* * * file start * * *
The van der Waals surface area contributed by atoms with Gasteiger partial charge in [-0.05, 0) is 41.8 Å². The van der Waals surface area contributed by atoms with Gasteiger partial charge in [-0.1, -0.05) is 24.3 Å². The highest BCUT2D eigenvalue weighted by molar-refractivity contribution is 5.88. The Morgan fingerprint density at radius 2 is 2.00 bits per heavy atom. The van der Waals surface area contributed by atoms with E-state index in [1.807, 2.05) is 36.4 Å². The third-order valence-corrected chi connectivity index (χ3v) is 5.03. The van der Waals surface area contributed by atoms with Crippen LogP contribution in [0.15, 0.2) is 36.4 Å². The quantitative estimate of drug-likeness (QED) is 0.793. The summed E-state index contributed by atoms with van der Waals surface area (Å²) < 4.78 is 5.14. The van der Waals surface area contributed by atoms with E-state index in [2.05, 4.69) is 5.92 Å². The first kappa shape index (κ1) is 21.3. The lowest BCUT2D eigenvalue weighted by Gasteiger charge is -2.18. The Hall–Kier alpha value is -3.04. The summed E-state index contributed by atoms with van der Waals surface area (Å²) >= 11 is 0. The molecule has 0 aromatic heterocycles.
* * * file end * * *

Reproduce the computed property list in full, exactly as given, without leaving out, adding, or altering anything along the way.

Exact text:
The van der Waals surface area contributed by atoms with Gasteiger partial charge in [-0.05, 0) is 41.8 Å². The van der Waals surface area contributed by atoms with Gasteiger partial charge in [-0.1, -0.05) is 24.3 Å². The highest BCUT2D eigenvalue weighted by molar-refractivity contribution is 5.88. The Morgan fingerprint density at radius 2 is 2.00 bits per heavy atom. The van der Waals surface area contributed by atoms with E-state index in [1.807, 2.05) is 36.4 Å². The third-order valence-corrected chi connectivity index (χ3v) is 5.03. The van der Waals surface area contributed by atoms with Crippen LogP contribution in [0.15, 0.2) is 36.4 Å². The quantitative estimate of drug-likeness (QED) is 0.793. The summed E-state index contributed by atoms with van der Waals surface area (Å²) < 4.78 is 5.14. The van der Waals surface area contributed by atoms with E-state index in [2.05, 4.69) is 5.92 Å². The first kappa shape index (κ1) is 21.3. The lowest BCUT2D eigenvalue weighted by Gasteiger charge is -2.18. The Hall–Kier alpha value is -3.04. The summed E-state index contributed by atoms with van der Waals surface area (Å²) >= 11 is 0. The molecule has 0 aromatic heterocycles.